Macau Destination Guide
If you thought Las Vegas knew how to do bright lights and high rolling entertainment, you’ve never been to Macau. This vibrant city, which sits across the Pearl River Delta from Hong Kong, draws people from all over the world who come here to play, party and try to win big.
The most densely populated region in the world, this place is also a hub of incredibly varied character. Yes, there are the flashy casinos, but there is also a fascinating mix of culture. Although predominantly Chinese, Macau was administered by the Portuguese from the 16th century right up until 1999, resulting in a city with a European flair that sits on the exotic South China Sea.
Peek the Portuguese history at...
- The Ruins of St. Paul’s
- Mount Fortress / Museum of Macau
- Senado Square
From its fascinating ruins of ancient churches to its opulent hotels and glitzy casinos, Macau is a mixture of treasured heritage and contemporary affluence. Gorgeous views of this diverse city can be taken in from atop the 17th century Guia Fortress. Tackle the hill on foot or take the cable car from Flora Gardens. Once you reach the summit you’ll find several attractions competing with the views for your attention.
Discover East Asia’s first western-style lighthouse built around 1864, before stepping inside a charming chapel that dates back to 1622 and houses rare and beautiful frescoes. For a contrast to the Portuguese architecture around town make your way to Mandarin’s House. This traditional Chinese residential compound built prior to 1869 features more than 60 rooms and a range of different architectural influences.
No trip to Macau would be complete without visiting Ruins of the Church of St. Paul. This stunning 17th century church will impress with its majestic carvings and sculptures, all expertly carved by Japanese Christians and local artisans.
Check out Chinese culture at...
- A-Ma Temple
- Mandarin’s House
- Lou Lim Ieoc Garden
With its Chinese and Portuguese influences, Macau boasts an exciting culinary fusion experience, with unique Macanese cuisine as its staple. Must-try dishes include African chicken, a barbecued chicken coated in a spicy piri piri sauce, pork chop bun, a deliciously simple portion of fried pork on a toasted bun, and, of course, the region’s lip-smacking Portuguese custard tarts.
Restaurants are everywhere throughout the main tourist area, though many foodies head south of the peninsula to Taipa Island for a tasty array of Macanese and Portuguese cuisine. The Portuguese are credited with making wine very popular in Macau. Try the vinho verde, a crisp young white wine that pairs superbly with the flavoursome Macanese dishes.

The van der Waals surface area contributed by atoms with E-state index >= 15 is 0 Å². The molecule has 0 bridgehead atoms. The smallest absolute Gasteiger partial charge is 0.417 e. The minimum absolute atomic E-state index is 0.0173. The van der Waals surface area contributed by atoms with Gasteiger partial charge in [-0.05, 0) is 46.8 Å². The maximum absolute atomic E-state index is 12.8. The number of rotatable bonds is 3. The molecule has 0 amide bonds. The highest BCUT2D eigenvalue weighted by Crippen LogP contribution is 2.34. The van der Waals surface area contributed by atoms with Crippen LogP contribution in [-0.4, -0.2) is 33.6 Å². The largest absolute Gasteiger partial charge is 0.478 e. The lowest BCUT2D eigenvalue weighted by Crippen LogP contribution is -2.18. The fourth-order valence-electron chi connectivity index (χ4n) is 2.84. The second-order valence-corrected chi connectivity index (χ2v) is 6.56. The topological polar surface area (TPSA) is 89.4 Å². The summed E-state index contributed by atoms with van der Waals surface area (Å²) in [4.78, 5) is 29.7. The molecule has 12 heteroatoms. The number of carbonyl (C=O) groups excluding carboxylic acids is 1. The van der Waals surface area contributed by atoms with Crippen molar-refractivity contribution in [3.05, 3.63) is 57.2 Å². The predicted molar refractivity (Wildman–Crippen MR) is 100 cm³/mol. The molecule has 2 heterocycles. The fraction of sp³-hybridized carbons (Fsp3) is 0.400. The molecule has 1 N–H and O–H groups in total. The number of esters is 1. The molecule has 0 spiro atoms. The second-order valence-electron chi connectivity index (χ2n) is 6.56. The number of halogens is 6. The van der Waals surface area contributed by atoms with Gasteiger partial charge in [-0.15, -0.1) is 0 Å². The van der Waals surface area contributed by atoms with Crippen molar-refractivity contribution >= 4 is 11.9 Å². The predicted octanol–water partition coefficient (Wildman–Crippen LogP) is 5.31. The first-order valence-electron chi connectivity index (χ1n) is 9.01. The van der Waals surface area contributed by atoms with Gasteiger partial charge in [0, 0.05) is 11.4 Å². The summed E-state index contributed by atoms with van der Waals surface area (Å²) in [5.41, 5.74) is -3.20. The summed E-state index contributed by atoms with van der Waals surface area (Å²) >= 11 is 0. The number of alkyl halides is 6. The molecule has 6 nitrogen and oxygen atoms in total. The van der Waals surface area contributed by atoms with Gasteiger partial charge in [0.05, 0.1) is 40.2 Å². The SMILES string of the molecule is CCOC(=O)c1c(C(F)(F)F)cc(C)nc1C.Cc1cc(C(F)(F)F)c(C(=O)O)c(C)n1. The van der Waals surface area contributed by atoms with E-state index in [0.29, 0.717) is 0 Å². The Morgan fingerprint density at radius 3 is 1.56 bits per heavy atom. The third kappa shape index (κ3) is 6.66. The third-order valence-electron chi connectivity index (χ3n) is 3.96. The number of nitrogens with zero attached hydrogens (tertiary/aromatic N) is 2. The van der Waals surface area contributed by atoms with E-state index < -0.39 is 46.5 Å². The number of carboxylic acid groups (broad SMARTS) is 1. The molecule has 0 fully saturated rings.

Don’t leave without sampling...
- Portuguese egg tarts
- Pork chop buns
- Sweet beef jerky
Where to Stay
There’s no shortage of super luxurious hotels in Macau – your only decision is which area you’d like to stay in. There are plenty of centrally located hotels on the peninsula, while the district of Cotai will put you right near the jaw-dropping Venetian casino. Taipa Island, south of the peninsula, has a good range of high-end accommodation options. If you’re in Macau for a beachside holiday, head to the resorts in Coloane.
If you don’t want to go to the ultra-impressive Venetian casino to gamble, go there to shop. This awe-inspiring fantasyland is based on its namesake Italian city, right down to the recreated canals and gondolas. Take to the on-site shopping malls teeming with boutiques and international fashion houses to splash some cash.
Many of the hotels have their own shops to explore, and flashy malls are popping up all over Macau so you won’t have any difficulty finding somewhere to max out the credit card. For a more cultural experience head to Taipa Island on Sunday for the outdoor Taipa Flea Market, where vendors sell traditional handicrafts, clothing, souvenirs and street food.
Shop ‘til you drop at...
- The Red Market
- Shoppes at the Venetian
- Taipa Flea Market
Macau like a Local
Did you know that Macau has a dim sum scene to rival that of Hong Kong? Take a wander around Taipa Village to seek out the few excellent dim sum eateries that are tucked away amid the Portuguese restaurants. If the locals eat here, it’s got to be good.